Posts Tagged ‘George Clooney’

Alexander Payne is an unusual proposition; a Hollywood insider with a taste for European arthouse films, a director whose films seem relatively gentle and breezy on the surface, yet hide an acerbic wit and misanthropic worldview below. Often his films will meander along playfully, then Payne will throw a curveball out of the blue. I’m thinking about the lecherous teacher in Election revelling in his students’ ‘Cunt’, the grotesque but humorous copulation of the ‘large’ couple in Sideways and in his newest film, the resolutely un-PC outbursts from stoner dude Sid. I’m not sure many other US filmmakers could get away with what Payne has and still get lauded by the Academy voters.

The Descendants, his latest film, is a less abrasive and more reflective affair than his previous offerings. It follows Matt (George Clooney), a lawyer and his two teenage daughters (Shailene Woodley and Amara Miller) as they come to terms with his wife’s severe coma. Matt, a descendant of the islands ‘owners’, also has to contend with an imminent decision whether to sell off the island to investors. Over the course of the film, these issues become increasingly interlinked and Matt has some moral quandaries forced upon him.

This sub plot with the island sale is a lesser matter; we’re interested in what will happen to the people on screen, not some courtroom malarkey. Matt’s relationship with his daughters is distant and hands off. The disappearance of the strong parental influence forces him to contemplate his role in their lives, and hopefully, step up to the plate. Payne opts for a more reflexive family drama; he has mainly dispensed with the cutting humour and daft hijinks that made his previous films a delight. This is adult fodder, with no easy answers.

Clooney gives one of his most heartfelt performances as the lead. Payne has said he doesn’t ‘believe’ most actors in Hollywood, but ‘believes’ Clooney. Though Clooney is the archetypal movie star, he has a certain goofiness and good nature that Payne exploits to great effect. Amara Miller is solid as the younger sister, yet it’s Shailene Woodley who steals the show. As the temperamental Alexandra, she exudes an emotional rawness that is reminiscent of Anna Paquin’s recent role in Margaret.

Good though it is, I can’t help but think that Payne’s potential accolades would be much more suitable in recognition of Election or Sideways. This is a quietly poignant, sincere drama yet suffers from the dearth of black humour that characterises his best work.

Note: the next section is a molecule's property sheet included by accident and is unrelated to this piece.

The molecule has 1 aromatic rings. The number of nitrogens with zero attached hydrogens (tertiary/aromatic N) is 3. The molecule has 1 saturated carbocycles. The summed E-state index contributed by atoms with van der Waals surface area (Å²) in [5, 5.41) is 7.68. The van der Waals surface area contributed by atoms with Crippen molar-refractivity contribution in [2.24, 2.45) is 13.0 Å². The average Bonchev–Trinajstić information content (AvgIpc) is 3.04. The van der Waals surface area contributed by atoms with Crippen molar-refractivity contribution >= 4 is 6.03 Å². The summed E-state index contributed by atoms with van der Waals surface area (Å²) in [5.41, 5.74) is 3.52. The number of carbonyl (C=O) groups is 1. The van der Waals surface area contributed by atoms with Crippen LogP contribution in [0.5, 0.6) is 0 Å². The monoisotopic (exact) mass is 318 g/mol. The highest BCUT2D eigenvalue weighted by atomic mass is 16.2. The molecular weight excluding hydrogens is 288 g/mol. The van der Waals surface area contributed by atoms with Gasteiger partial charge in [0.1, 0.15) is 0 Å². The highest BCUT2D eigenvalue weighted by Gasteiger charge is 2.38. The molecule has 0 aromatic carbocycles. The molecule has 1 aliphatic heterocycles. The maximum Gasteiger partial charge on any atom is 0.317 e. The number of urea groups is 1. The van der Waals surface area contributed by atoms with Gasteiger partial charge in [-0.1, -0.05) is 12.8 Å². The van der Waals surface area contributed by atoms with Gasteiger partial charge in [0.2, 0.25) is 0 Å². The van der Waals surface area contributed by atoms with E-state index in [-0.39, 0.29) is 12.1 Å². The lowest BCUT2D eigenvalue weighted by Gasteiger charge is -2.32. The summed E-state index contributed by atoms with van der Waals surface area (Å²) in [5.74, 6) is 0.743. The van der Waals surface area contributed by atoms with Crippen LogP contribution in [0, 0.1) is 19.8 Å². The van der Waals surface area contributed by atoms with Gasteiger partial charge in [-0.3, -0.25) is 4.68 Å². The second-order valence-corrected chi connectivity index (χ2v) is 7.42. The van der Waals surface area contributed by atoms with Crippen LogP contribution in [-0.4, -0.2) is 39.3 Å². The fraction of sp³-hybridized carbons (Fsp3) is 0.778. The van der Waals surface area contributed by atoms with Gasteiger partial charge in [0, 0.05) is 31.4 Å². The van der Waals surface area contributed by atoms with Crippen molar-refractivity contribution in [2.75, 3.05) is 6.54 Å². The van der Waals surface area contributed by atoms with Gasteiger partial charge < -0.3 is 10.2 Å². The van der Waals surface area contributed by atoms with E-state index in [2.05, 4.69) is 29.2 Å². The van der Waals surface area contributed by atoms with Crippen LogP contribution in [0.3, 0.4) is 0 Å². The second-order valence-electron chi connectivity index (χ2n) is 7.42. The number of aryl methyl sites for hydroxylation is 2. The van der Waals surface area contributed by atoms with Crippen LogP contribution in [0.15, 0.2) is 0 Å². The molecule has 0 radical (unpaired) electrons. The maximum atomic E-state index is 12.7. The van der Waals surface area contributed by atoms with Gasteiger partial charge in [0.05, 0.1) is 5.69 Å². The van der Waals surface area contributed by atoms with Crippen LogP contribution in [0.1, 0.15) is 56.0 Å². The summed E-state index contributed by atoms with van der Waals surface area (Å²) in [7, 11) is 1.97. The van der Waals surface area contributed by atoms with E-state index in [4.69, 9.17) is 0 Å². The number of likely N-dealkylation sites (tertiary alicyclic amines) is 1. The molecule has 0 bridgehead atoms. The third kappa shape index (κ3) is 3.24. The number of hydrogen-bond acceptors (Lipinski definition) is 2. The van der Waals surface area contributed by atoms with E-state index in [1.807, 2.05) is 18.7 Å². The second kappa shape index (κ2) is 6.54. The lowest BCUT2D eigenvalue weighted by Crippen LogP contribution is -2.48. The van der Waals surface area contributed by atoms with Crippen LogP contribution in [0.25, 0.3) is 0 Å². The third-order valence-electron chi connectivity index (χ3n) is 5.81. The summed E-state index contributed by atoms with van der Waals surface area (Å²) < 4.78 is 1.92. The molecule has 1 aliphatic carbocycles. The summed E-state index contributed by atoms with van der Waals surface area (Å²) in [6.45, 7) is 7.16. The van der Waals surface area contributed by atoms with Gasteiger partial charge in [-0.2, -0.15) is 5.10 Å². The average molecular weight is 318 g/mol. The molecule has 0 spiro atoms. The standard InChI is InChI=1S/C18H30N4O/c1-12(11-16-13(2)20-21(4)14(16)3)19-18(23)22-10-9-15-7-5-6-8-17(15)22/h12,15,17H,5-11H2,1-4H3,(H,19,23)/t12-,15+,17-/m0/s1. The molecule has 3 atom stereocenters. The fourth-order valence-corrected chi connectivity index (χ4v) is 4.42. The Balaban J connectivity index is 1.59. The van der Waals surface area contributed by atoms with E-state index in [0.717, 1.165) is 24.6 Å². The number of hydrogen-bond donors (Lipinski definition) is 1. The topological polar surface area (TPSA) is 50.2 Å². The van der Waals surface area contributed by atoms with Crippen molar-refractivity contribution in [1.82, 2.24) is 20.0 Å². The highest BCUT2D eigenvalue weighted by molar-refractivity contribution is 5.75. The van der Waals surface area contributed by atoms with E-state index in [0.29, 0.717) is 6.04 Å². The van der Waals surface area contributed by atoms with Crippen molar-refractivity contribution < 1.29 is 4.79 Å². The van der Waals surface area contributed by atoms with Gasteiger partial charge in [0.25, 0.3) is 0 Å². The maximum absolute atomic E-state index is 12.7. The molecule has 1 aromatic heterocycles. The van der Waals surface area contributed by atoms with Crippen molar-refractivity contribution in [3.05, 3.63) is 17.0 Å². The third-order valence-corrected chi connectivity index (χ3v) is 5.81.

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In the UK 2011 has been quite a year for Ryan Gosling. Blue Valentine was released on the 14th of January, and then in September we saw the release of Drive and Crazy, Stupid, Love. By late October The Ides of March hit the cinema screens, making it pretty hard to deny that 2011 is the Year of Ryan Gosling. Not only has Gosling dominated our screens by number of releases, but it is the quality of the films he has been involved in that really makes the difference. Drive was a directorial tour-de-force by Nicholas Winding Refn, which brought out the badass in Gosling. Blue Valentine was a raw and honest portrayal of the fate of a romance without the necessary maintenance. Crazy, Stupid, Love portrayed another failed relationship; this time Gosling took on the role of ladies man/dating coach, to hilarious effect.

This brings us to The Ides of March, a classy political thriller and George Clooney’s fourth feature as director. Gosling plays Stephen Meyers, an idealistic Junior Campaign Manager for the Democrat’s presidential candidate Mike Morris (George Clooney). Meyers is convinced that Morris is the one man in America who can make a difference to the lives of ordinary people, stating “I’ll do or say anything if I believe in it, but I have to believe in the cause.” And he does believe in the cause, until he meets a young intern called Molly (Evan Rachel Wood) and discovers something equivalent to his worst nightmares. From here all hell breaks loose, both within the campaign and within Meyers’ own system of values.

It is here that Ryan Gosling shows us the kind of rounded performance he is capable of. Having convinced us of Meyers’ integrity and idealism, Gosling soon makes the transition to a revenge driven individualist. Unlike Drive where Gosling internalised nearly every emotion, The Ides of March shows him reaching for more raw emotions; in this sense the film has more in common with Blue Valentine. The Ides of March sees Gosling playing wildly divergent character traits within the same character, to utterly convincing effect. With this film Ryan Gosling seems to have skilfully established himself as an actor of some authority, not just ‘one to watch’.

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